With this review of the detailed pattern of all of the work products, the public can gain confidence that the rule making was fair if that pattern matches other rules that are less controversial, or at least less controversial to this particular group of the public.

Another way to use this coded data is to compare the timing of work-products with other news events such as political debates or campaign announcements.   Although the codes do not review any content of the work products, their coincidental timing (such as a burst of phone calls coinciding with the timing of a particular presidential campaign speech) may suggest a suspicious collaboration with the executive office.

To obtain this kind of visibility, the first thing we need is to begin diligently and precisely coding individual work-products for everyone working in government.   This data will make possible the secondary analytics.  The above examples of analysis require sophisticated data science skills to perform analytics and to interpret the results to reach conclusions about the patterns and to verify the statistical tests on those patterns to determine whether the ruling was fair or not.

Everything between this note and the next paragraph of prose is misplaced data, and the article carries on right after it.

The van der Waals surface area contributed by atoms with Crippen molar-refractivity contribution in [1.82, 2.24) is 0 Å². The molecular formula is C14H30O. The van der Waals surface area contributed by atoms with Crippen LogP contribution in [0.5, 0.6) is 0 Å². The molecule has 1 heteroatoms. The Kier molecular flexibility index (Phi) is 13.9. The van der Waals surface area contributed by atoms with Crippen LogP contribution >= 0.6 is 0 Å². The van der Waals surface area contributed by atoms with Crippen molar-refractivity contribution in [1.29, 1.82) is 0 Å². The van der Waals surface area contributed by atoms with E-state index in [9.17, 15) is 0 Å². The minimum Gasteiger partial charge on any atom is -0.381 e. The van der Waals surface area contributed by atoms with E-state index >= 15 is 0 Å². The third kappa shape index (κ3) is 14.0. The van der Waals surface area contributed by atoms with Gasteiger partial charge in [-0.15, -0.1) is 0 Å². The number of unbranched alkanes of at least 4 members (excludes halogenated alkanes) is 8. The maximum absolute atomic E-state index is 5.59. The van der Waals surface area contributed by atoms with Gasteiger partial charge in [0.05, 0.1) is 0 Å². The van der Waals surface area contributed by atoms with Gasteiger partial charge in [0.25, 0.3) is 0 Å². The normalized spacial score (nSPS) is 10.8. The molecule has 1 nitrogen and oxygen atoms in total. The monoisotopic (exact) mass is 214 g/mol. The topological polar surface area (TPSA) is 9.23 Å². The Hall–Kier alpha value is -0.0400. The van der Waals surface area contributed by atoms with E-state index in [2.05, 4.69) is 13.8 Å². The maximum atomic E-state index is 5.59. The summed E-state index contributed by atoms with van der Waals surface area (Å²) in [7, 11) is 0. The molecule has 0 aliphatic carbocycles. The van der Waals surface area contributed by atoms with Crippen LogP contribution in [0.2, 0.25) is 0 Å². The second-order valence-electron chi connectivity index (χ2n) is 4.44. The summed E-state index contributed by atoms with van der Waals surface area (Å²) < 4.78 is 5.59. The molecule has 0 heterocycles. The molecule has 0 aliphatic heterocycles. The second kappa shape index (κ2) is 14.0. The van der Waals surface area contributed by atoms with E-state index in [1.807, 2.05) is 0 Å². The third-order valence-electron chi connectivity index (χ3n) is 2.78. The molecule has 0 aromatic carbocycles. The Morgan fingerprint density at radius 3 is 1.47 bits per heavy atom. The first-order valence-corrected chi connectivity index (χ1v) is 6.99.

In my view of a future dedodemocracy, I imagine that these data-science skills will be taught throughout grade school and become as common as we currently expect citizens to be able to read, write, and perform mathematics.   This kind of data science will be an essential skill to participate in their dedodemocracy.  The combination of this common data-science competency among citizens plus the requirement for all government staff to code their all of the daily work-products will permit the population to conclude that the government is using acceptable diligence and fairness in coming up with new obligatory evidence-based decisions.

Being able to observe the inner workings of government can provide a relief to the population that the government is behaving reasonably to earn their non-coerced consent to be governed.

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7 thoughts on “Electronic Records of government staff labor as a method of reform

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  6. Yesterday I found this site that presents in a single portal the usage of a wide variety of government web-sites by the public. The list of sites included is impressive but is not yet exhaustive.